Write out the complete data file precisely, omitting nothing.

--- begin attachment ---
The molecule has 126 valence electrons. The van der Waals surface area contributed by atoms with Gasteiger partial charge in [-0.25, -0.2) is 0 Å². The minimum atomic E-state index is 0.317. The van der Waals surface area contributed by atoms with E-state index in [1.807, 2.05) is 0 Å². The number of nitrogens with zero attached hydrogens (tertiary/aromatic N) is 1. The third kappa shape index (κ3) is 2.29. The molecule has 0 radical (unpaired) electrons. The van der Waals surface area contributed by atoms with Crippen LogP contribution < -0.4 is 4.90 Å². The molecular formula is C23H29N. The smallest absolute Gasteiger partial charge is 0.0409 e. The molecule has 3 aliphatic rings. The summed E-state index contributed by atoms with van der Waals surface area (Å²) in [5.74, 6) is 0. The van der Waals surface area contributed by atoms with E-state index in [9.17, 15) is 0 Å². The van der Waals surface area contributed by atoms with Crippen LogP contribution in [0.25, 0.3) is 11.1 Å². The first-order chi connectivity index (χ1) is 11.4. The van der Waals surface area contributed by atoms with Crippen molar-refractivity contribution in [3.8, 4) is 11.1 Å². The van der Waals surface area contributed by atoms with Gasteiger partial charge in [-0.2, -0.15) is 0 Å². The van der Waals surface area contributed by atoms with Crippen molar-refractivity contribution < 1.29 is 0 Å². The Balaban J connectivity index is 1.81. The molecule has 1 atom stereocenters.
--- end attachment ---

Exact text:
The molecule has 126 valence electrons. The van der Waals surface area contributed by atoms with Gasteiger partial charge in [-0.25, -0.2) is 0 Å². The minimum atomic E-state index is 0.317. The van der Waals surface area contributed by atoms with E-state index in [1.807, 2.05) is 0 Å². The number of nitrogens with zero attached hydrogens (tertiary/aromatic N) is 1. The third kappa shape index (κ3) is 2.29. The molecule has 0 radical (unpaired) electrons. The van der Waals surface area contributed by atoms with Crippen LogP contribution < -0.4 is 4.90 Å². The molecular formula is C23H29N. The smallest absolute Gasteiger partial charge is 0.0409 e. The molecule has 3 aliphatic rings. The summed E-state index contributed by atoms with van der Waals surface area (Å²) in [5.74, 6) is 0. The van der Waals surface area contributed by atoms with E-state index in [9.17, 15) is 0 Å². The van der Waals surface area contributed by atoms with Crippen LogP contribution in [0.25, 0.3) is 11.1 Å². The first-order chi connectivity index (χ1) is 11.4. The van der Waals surface area contributed by atoms with Crippen molar-refractivity contribution in [3.8, 4) is 11.1 Å². The van der Waals surface area contributed by atoms with Gasteiger partial charge in [-0.2, -0.15) is 0 Å². The van der Waals surface area contributed by atoms with Crippen molar-refractivity contribution < 1.29 is 0 Å². The Balaban J connectivity index is 1.81. The molecule has 1 atom stereocenters.